The annual World Economic Forum (WEF) gathering has always been a testing ground for some bizarre ideas, which nonetheless serve a purpose: to introduce, and if possible normalize all kinds of mass surveillance and sometimes extremely privacy-invasive technologies.
And monitoring people’s brain activity, including via implants – surely, it doesn’t get much more invasive than that.
Yet this was one of the technologies presented at an event in Davos this year by Duke University Professor Nita Farahany.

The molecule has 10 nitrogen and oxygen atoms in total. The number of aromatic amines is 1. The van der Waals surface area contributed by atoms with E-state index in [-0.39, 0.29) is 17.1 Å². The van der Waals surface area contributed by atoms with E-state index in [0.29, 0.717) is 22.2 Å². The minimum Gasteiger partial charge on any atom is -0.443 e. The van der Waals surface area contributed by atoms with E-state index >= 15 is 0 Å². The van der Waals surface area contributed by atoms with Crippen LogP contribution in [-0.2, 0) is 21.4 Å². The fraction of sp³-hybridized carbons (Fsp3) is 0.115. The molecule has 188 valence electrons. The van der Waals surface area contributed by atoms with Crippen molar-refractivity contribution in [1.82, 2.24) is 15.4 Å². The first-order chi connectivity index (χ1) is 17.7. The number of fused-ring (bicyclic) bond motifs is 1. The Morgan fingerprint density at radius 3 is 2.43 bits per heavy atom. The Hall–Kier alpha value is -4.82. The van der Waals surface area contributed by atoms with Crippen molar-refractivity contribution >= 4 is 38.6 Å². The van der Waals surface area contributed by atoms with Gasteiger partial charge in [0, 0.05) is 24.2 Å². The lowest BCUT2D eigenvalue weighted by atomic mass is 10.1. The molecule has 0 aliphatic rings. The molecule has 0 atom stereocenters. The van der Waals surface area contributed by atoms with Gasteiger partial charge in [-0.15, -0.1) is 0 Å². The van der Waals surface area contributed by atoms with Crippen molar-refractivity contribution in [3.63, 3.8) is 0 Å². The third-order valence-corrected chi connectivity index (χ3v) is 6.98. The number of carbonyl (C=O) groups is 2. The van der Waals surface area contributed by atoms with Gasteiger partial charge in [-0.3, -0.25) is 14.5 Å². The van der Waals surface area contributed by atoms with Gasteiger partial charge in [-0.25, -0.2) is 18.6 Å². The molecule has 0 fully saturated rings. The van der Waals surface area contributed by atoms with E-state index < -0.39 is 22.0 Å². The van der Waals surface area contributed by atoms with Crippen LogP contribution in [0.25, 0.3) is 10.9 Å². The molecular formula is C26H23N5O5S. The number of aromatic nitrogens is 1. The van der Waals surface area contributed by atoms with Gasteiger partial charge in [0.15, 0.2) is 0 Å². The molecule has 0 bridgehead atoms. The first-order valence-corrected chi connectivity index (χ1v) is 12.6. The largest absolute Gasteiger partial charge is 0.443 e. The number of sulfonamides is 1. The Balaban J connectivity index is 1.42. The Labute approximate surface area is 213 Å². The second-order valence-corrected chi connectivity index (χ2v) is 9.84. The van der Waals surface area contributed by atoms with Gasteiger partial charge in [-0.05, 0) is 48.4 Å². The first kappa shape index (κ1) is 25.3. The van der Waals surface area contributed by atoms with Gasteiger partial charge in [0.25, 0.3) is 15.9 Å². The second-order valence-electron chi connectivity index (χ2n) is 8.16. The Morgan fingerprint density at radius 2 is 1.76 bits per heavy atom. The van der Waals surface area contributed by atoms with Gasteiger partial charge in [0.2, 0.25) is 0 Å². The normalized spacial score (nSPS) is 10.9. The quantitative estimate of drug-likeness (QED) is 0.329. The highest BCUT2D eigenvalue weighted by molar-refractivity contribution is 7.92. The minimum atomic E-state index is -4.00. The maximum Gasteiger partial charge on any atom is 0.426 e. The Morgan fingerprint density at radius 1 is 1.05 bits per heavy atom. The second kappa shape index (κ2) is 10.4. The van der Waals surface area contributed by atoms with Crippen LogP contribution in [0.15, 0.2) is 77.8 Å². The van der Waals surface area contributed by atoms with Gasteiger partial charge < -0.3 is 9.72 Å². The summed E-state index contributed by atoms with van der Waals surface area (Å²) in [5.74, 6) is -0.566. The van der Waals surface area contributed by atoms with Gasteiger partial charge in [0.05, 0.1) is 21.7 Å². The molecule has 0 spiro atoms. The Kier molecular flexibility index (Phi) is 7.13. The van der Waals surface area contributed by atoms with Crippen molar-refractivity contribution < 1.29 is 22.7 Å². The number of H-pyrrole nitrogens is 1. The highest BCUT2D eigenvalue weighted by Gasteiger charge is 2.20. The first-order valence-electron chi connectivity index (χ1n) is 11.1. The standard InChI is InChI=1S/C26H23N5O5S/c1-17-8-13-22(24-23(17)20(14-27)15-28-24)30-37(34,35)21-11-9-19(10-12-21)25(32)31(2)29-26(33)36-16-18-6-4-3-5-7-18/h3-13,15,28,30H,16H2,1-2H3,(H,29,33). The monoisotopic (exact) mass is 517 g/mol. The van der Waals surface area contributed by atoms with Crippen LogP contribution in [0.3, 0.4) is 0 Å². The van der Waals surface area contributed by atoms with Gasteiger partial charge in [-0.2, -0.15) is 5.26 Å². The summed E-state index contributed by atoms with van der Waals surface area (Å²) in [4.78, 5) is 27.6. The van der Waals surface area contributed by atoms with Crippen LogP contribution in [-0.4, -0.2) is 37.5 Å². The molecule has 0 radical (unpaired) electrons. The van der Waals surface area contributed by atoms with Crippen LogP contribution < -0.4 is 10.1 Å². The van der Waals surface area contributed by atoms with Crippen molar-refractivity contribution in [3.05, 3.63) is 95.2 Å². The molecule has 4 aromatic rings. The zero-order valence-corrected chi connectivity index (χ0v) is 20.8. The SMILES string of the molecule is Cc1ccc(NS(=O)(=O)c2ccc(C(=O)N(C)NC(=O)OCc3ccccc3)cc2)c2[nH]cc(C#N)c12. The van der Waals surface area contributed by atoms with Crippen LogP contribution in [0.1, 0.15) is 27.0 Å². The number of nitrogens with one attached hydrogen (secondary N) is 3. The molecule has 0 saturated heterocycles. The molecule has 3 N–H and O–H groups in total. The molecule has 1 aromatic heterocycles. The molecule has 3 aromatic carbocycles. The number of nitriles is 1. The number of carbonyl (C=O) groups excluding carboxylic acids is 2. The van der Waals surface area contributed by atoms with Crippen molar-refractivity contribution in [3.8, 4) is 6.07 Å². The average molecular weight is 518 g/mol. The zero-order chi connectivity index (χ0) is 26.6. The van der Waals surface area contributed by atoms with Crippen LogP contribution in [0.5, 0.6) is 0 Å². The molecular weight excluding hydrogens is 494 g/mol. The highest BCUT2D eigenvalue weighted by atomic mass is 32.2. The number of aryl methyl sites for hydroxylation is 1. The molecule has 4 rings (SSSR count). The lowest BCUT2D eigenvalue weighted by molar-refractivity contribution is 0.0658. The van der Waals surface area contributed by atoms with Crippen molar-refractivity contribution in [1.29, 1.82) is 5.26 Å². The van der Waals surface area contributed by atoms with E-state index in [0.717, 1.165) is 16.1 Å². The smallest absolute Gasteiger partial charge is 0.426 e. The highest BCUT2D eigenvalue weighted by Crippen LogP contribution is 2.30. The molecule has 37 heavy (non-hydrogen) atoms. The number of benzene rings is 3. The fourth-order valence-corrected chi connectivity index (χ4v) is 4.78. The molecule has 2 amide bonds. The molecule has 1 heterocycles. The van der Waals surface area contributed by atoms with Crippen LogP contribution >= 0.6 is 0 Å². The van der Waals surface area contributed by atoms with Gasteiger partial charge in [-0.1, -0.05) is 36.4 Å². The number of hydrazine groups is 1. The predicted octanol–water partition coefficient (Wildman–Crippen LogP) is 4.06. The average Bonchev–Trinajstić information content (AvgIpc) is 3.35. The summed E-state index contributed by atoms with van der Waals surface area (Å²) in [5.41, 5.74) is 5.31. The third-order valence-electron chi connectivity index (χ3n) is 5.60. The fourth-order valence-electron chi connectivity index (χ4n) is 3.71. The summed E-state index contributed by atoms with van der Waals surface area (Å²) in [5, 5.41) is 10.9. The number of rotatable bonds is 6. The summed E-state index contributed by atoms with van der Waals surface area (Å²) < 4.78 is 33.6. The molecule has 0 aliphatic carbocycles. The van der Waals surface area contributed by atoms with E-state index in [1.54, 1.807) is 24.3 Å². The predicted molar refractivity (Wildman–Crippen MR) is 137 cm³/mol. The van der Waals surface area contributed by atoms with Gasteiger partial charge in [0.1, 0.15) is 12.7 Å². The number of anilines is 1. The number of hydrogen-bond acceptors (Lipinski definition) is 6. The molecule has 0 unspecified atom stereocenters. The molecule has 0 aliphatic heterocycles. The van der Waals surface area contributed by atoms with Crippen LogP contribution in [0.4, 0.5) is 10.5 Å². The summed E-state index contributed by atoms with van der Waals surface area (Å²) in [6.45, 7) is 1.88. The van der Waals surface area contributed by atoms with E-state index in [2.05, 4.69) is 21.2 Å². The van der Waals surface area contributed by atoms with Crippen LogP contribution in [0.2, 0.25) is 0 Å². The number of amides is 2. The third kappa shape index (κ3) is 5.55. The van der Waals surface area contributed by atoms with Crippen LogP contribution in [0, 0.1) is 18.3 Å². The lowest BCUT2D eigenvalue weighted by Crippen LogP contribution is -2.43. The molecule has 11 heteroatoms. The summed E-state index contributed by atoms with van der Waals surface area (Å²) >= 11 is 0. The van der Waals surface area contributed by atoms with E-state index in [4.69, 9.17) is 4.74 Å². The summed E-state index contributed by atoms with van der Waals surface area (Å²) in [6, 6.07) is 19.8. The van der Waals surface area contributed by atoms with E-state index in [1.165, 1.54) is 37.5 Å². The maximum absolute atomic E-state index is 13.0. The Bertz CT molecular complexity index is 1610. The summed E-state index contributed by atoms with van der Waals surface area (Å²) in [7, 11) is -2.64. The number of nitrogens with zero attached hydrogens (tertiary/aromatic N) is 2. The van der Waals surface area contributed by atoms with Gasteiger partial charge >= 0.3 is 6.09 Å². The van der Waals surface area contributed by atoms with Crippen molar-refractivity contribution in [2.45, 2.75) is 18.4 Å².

Brain implants are not new in and of themselves, as are used in medicine to treat some serious conditions. However, the kind brought up here at one point are the ones to be put into healthy people – basically to read their minds.
“Decoding complex thought,” is already possible, Farahany said during her “Ready for Brain Transparency?” talk at the WEF summit last week. And the tech now is also able to reveal the degree of stress somebody is experiencing, as well as what they are paying attention to. So, the goal is to know what/how a person is feeling, what they are thinking, and what draws their interest.
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